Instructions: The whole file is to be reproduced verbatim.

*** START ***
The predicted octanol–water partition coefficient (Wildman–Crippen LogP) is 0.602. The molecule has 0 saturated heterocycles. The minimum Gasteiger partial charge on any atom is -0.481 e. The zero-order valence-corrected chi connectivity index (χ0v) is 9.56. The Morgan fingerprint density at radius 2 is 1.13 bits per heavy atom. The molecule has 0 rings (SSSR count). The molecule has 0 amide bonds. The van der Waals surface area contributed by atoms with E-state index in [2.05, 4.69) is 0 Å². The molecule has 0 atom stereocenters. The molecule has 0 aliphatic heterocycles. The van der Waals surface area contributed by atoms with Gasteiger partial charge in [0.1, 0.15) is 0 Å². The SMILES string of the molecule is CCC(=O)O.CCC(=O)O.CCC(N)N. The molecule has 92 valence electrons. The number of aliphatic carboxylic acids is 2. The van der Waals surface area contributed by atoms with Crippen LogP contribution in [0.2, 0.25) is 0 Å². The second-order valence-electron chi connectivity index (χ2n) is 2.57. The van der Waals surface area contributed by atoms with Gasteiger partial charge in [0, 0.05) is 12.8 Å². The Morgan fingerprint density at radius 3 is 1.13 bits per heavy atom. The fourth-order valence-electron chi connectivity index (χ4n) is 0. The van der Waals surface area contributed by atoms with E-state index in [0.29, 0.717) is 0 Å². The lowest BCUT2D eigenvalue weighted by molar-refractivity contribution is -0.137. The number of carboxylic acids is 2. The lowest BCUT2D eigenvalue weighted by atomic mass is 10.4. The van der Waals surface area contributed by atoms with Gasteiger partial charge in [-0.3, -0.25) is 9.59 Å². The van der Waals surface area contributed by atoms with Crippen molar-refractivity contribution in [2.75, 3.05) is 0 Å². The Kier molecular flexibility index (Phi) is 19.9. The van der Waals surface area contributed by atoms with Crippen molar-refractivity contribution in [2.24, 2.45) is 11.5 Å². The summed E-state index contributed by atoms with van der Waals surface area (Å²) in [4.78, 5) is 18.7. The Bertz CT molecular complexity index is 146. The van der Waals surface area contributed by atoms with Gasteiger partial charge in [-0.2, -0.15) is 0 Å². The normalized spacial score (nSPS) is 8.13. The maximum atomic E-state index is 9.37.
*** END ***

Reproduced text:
The predicted octanol–water partition coefficient (Wildman–Crippen LogP) is 0.602. The molecule has 0 saturated heterocycles. The minimum Gasteiger partial charge on any atom is -0.481 e. The zero-order valence-corrected chi connectivity index (χ0v) is 9.56. The Morgan fingerprint density at radius 2 is 1.13 bits per heavy atom. The molecule has 0 rings (SSSR count). The molecule has 0 amide bonds. The van der Waals surface area contributed by atoms with E-state index in [2.05, 4.69) is 0 Å². The molecule has 0 atom stereocenters. The molecule has 0 aliphatic heterocycles. The van der Waals surface area contributed by atoms with Gasteiger partial charge in [0.1, 0.15) is 0 Å². The SMILES string of the molecule is CCC(=O)O.CCC(=O)O.CCC(N)N. The molecule has 92 valence electrons. The number of aliphatic carboxylic acids is 2. The van der Waals surface area contributed by atoms with Crippen LogP contribution in [0.2, 0.25) is 0 Å². The second-order valence-electron chi connectivity index (χ2n) is 2.57. The van der Waals surface area contributed by atoms with Gasteiger partial charge in [0, 0.05) is 12.8 Å². The Morgan fingerprint density at radius 3 is 1.13 bits per heavy atom. The fourth-order valence-electron chi connectivity index (χ4n) is 0. The van der Waals surface area contributed by atoms with E-state index in [0.29, 0.717) is 0 Å². The lowest BCUT2D eigenvalue weighted by molar-refractivity contribution is -0.137. The number of carboxylic acids is 2. The lowest BCUT2D eigenvalue weighted by atomic mass is 10.4. The van der Waals surface area contributed by atoms with Gasteiger partial charge in [-0.3, -0.25) is 9.59 Å². The van der Waals surface area contributed by atoms with Crippen molar-refractivity contribution in [2.75, 3.05) is 0 Å². The Kier molecular flexibility index (Phi) is 19.9. The van der Waals surface area contributed by atoms with Crippen molar-refractivity contribution in [2.24, 2.45) is 11.5 Å². The summed E-state index contributed by atoms with van der Waals surface area (Å²) in [4.78, 5) is 18.7. The Bertz CT molecular complexity index is 146. The van der Waals surface area contributed by atoms with Gasteiger partial charge in [-0.2, -0.15) is 0 Å². The normalized spacial score (nSPS) is 8.13. The maximum atomic E-state index is 9.37.